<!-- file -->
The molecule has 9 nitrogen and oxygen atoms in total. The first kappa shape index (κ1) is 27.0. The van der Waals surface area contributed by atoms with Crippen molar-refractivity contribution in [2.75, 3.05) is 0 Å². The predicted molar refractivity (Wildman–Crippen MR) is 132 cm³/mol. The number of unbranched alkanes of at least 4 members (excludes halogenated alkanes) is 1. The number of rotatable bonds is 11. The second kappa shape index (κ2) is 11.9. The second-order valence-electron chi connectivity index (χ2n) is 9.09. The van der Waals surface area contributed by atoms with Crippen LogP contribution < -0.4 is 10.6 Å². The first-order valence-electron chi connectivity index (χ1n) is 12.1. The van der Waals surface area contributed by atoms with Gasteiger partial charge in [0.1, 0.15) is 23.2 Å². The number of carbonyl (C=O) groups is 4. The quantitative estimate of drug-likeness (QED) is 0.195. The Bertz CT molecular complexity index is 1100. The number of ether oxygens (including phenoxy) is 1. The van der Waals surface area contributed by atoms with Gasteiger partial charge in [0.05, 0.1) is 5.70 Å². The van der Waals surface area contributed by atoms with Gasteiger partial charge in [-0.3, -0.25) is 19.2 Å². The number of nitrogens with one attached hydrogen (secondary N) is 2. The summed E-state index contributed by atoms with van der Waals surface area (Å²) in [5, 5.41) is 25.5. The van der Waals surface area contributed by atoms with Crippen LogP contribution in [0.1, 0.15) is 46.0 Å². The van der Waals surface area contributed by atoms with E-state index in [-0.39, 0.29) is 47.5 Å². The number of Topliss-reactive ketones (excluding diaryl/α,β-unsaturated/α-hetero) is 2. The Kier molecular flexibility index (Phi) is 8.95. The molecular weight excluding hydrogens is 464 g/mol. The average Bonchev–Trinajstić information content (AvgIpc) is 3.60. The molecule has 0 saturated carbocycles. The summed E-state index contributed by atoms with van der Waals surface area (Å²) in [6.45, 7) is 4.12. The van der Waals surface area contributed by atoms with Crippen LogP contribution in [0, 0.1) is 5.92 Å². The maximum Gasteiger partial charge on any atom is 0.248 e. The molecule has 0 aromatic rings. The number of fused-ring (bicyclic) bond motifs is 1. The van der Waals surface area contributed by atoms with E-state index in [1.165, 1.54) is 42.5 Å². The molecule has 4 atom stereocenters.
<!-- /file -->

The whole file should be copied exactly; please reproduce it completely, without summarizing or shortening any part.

The molecule has 9 nitrogen and oxygen atoms in total. The first kappa shape index (κ1) is 27.0. The van der Waals surface area contributed by atoms with Crippen molar-refractivity contribution in [2.75, 3.05) is 0 Å². The predicted molar refractivity (Wildman–Crippen MR) is 132 cm³/mol. The number of unbranched alkanes of at least 4 members (excludes halogenated alkanes) is 1. The number of rotatable bonds is 11. The second kappa shape index (κ2) is 11.9. The second-order valence-electron chi connectivity index (χ2n) is 9.09. The van der Waals surface area contributed by atoms with Crippen LogP contribution < -0.4 is 10.6 Å². The first-order valence-electron chi connectivity index (χ1n) is 12.1. The van der Waals surface area contributed by atoms with Gasteiger partial charge in [0.1, 0.15) is 23.2 Å². The number of carbonyl (C=O) groups is 4. The quantitative estimate of drug-likeness (QED) is 0.195. The Bertz CT molecular complexity index is 1100. The number of ether oxygens (including phenoxy) is 1. The van der Waals surface area contributed by atoms with Gasteiger partial charge in [0.05, 0.1) is 5.70 Å². The van der Waals surface area contributed by atoms with Gasteiger partial charge in [-0.3, -0.25) is 19.2 Å². The number of nitrogens with one attached hydrogen (secondary N) is 2. The summed E-state index contributed by atoms with van der Waals surface area (Å²) in [5, 5.41) is 25.5. The van der Waals surface area contributed by atoms with Crippen LogP contribution in [0.1, 0.15) is 46.0 Å². The van der Waals surface area contributed by atoms with E-state index in [-0.39, 0.29) is 47.5 Å². The number of Topliss-reactive ketones (excluding diaryl/α,β-unsaturated/α-hetero) is 2. The Kier molecular flexibility index (Phi) is 8.95. The molecular weight excluding hydrogens is 464 g/mol. The average Bonchev–Trinajstić information content (AvgIpc) is 3.60. The molecule has 0 saturated carbocycles. The summed E-state index contributed by atoms with van der Waals surface area (Å²) in [6.45, 7) is 4.12. The van der Waals surface area contributed by atoms with Crippen LogP contribution in [0, 0.1) is 5.92 Å². The maximum Gasteiger partial charge on any atom is 0.248 e. The molecule has 0 aromatic rings. The number of fused-ring (bicyclic) bond motifs is 1. The van der Waals surface area contributed by atoms with E-state index in [1.165, 1.54) is 42.5 Å². The molecule has 4 atom stereocenters.